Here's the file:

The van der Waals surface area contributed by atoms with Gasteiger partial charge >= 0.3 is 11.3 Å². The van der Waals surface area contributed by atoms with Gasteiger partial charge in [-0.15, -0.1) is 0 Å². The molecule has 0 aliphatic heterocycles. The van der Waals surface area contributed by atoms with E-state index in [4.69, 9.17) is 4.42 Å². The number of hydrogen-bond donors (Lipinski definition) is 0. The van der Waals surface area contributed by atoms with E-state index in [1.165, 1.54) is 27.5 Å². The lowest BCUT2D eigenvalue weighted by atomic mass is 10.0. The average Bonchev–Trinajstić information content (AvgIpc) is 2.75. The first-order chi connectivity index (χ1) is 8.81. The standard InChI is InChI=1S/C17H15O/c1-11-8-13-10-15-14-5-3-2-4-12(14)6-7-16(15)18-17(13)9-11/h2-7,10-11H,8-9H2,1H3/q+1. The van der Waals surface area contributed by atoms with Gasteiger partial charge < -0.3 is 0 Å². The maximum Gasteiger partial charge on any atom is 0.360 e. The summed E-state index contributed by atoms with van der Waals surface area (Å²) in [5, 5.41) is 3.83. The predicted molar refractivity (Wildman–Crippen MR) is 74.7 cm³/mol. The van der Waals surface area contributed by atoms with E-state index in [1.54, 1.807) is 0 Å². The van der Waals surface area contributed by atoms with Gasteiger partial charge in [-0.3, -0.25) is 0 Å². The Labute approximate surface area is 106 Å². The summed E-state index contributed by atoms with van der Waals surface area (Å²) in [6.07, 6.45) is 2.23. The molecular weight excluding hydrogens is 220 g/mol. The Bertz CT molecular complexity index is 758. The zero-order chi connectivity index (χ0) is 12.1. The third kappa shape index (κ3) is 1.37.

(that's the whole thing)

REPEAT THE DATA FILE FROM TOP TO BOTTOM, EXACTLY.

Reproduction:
The van der Waals surface area contributed by atoms with Gasteiger partial charge >= 0.3 is 11.3 Å². The van der Waals surface area contributed by atoms with Gasteiger partial charge in [-0.15, -0.1) is 0 Å². The molecule has 0 aliphatic heterocycles. The van der Waals surface area contributed by atoms with E-state index in [4.69, 9.17) is 4.42 Å². The number of hydrogen-bond donors (Lipinski definition) is 0. The van der Waals surface area contributed by atoms with E-state index in [1.165, 1.54) is 27.5 Å². The lowest BCUT2D eigenvalue weighted by atomic mass is 10.0. The average Bonchev–Trinajstić information content (AvgIpc) is 2.75. The first-order chi connectivity index (χ1) is 8.81. The standard InChI is InChI=1S/C17H15O/c1-11-8-13-10-15-14-5-3-2-4-12(14)6-7-16(15)18-17(13)9-11/h2-7,10-11H,8-9H2,1H3/q+1. The van der Waals surface area contributed by atoms with Gasteiger partial charge < -0.3 is 0 Å². The maximum Gasteiger partial charge on any atom is 0.360 e. The summed E-state index contributed by atoms with van der Waals surface area (Å²) in [5, 5.41) is 3.83. The predicted molar refractivity (Wildman–Crippen MR) is 74.7 cm³/mol. The van der Waals surface area contributed by atoms with E-state index in [1.54, 1.807) is 0 Å². The van der Waals surface area contributed by atoms with Gasteiger partial charge in [-0.3, -0.25) is 0 Å². The Labute approximate surface area is 106 Å². The summed E-state index contributed by atoms with van der Waals surface area (Å²) in [6.07, 6.45) is 2.23. The molecular weight excluding hydrogens is 220 g/mol. The Bertz CT molecular complexity index is 758. The zero-order chi connectivity index (χ0) is 12.1. The third kappa shape index (κ3) is 1.37.